Noel here with the first Underscore newsletter of 2015. In this edition I want to focus on two big changes we’re making to our training courses.
Our first change aims increase diversity in our public training courses. We started taking diversity seriously last year with our program for Scala Exchange. This year we’re making our training courses half price for diversity candidates. Simple!
The second affects the structure of our courses. We have always focused on fundamental concepts because we believe learning is a long-term investment, a view eloquently espoused by Paul Chiusano. I think we do a good job teaching these concepts but we aren’t doing enough to show how to translate them into practice.
We are making changes to our courses, and particularly our online courses, to include case studies on larger projects. Where we can, we are also using studio style learning. To explain why, let me just quote from the paper that inspired us:
It is our belief that learning to program well is much like learning to write well: the student needs to receive detailed feedback, rewrite, and receive more feedback.
The up-shot is the our online courses will change to focus more on project work and discussion of code. Our on-site and book customers will receive the same material to work through outside the course.
Read our blog post for more details on these changes.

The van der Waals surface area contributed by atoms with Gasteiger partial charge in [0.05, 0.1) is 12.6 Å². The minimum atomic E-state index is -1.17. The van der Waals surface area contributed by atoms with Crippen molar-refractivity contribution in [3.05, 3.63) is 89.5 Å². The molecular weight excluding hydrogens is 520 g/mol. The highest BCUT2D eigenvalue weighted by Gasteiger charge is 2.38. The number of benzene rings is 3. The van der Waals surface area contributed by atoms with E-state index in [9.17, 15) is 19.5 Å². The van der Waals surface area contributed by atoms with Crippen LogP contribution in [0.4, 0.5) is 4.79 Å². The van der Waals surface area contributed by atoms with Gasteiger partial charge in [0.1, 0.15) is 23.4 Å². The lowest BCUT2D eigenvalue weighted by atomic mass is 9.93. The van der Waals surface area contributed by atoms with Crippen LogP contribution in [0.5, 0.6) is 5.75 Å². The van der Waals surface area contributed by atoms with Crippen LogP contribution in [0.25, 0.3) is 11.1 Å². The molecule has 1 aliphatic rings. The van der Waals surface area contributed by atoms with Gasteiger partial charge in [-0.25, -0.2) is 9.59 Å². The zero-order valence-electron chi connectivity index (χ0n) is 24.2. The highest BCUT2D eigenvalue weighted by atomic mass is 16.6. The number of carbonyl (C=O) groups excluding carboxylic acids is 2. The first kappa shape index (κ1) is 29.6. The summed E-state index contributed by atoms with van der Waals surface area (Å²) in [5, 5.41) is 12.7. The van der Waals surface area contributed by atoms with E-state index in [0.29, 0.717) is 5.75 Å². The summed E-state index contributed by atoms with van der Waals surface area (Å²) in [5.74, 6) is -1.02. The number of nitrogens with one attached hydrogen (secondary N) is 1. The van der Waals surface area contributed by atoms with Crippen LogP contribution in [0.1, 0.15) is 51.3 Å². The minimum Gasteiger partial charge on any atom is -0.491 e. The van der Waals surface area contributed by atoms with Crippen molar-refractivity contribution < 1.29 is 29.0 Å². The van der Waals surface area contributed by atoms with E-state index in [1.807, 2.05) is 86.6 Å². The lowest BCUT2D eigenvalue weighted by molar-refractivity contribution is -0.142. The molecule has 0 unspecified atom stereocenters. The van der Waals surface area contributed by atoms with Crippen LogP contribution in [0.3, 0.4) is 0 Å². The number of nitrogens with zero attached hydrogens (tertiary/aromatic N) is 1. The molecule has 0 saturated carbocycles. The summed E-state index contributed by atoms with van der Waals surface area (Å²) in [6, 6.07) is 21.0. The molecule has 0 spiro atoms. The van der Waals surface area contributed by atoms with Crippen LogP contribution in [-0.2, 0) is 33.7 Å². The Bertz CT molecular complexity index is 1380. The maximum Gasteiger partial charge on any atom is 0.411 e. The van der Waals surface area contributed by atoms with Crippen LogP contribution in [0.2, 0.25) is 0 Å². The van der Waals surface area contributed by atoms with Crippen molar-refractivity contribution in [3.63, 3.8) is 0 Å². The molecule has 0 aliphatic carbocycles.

Our first course using this new structure is the online version of Essential Scala, our introduction to Scala. As the first time running this course we are expecting a few difficulties and so standard tickets are half price and diversity candidates are 75% off.
Scala Days SF
Scala Days SF is the next big event in the Scala calendar. Miles and I will be representing Underscore in San Francisco. We have organised a few events while we are there:
- a free one day introduction to Scala;
- a one day course on Scalaz taught in collaboration with Underscore Associate Adam Rosien; and
- a free one day workshop on Shapeless.
For the introduction to Scala we are looking for experienced Scala developers to act as teaching assistants, in addition to those with little or no Scala experience who want to learn more.
On The Blog
There have been some good posts on the blog since the last newsletter. Highlights include:
Richard’s writeup of his talk at Scala Exchange on our experiences delivering code reviews.
highlights of the talks by the new speakers at Scala Exchange whom we sponsored in this post.
a rundown of the new features in Lift 2.6, also by Richard.
Till next time.